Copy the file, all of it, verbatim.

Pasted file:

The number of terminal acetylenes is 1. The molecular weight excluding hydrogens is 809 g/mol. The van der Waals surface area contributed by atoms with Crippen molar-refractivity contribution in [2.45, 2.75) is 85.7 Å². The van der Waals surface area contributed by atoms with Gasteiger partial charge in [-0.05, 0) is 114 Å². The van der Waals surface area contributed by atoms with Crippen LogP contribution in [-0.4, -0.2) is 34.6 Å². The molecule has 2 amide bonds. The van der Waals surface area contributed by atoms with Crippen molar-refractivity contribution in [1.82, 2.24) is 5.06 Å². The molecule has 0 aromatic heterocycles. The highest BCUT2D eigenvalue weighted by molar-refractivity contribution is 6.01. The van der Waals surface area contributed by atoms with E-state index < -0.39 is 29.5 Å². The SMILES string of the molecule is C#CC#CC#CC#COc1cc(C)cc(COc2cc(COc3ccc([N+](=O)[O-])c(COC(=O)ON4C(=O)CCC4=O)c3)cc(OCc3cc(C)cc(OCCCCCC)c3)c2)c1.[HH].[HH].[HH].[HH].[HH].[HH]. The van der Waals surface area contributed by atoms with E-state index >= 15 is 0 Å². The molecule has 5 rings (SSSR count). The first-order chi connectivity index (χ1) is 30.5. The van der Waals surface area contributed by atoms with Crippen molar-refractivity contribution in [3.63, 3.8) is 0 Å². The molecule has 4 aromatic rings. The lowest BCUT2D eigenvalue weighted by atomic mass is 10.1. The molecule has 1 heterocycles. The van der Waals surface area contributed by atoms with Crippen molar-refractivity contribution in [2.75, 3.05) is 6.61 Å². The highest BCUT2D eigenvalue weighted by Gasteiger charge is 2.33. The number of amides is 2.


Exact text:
The number of terminal acetylenes is 1. The molecular weight excluding hydrogens is 809 g/mol. The van der Waals surface area contributed by atoms with Crippen molar-refractivity contribution in [2.45, 2.75) is 85.7 Å². The van der Waals surface area contributed by atoms with Gasteiger partial charge in [-0.05, 0) is 114 Å². The van der Waals surface area contributed by atoms with Crippen LogP contribution in [-0.4, -0.2) is 34.6 Å². The molecule has 2 amide bonds. The van der Waals surface area contributed by atoms with Crippen molar-refractivity contribution in [1.82, 2.24) is 5.06 Å². The molecule has 0 aromatic heterocycles. The highest BCUT2D eigenvalue weighted by molar-refractivity contribution is 6.01. The van der Waals surface area contributed by atoms with E-state index < -0.39 is 29.5 Å². The SMILES string of the molecule is C#CC#CC#CC#COc1cc(C)cc(COc2cc(COc3ccc([N+](=O)[O-])c(COC(=O)ON4C(=O)CCC4=O)c3)cc(OCc3cc(C)cc(OCCCCCC)c3)c2)c1.[HH].[HH].[HH].[HH].[HH].[HH]. The van der Waals surface area contributed by atoms with E-state index >= 15 is 0 Å². The molecule has 5 rings (SSSR count). The first-order chi connectivity index (χ1) is 30.5. The van der Waals surface area contributed by atoms with Crippen molar-refractivity contribution in [3.63, 3.8) is 0 Å². The molecule has 4 aromatic rings. The lowest BCUT2D eigenvalue weighted by atomic mass is 10.1. The molecule has 1 heterocycles. The van der Waals surface area contributed by atoms with Crippen molar-refractivity contribution in [2.75, 3.05) is 6.61 Å². The highest BCUT2D eigenvalue weighted by Gasteiger charge is 2.33. The number of amides is 2.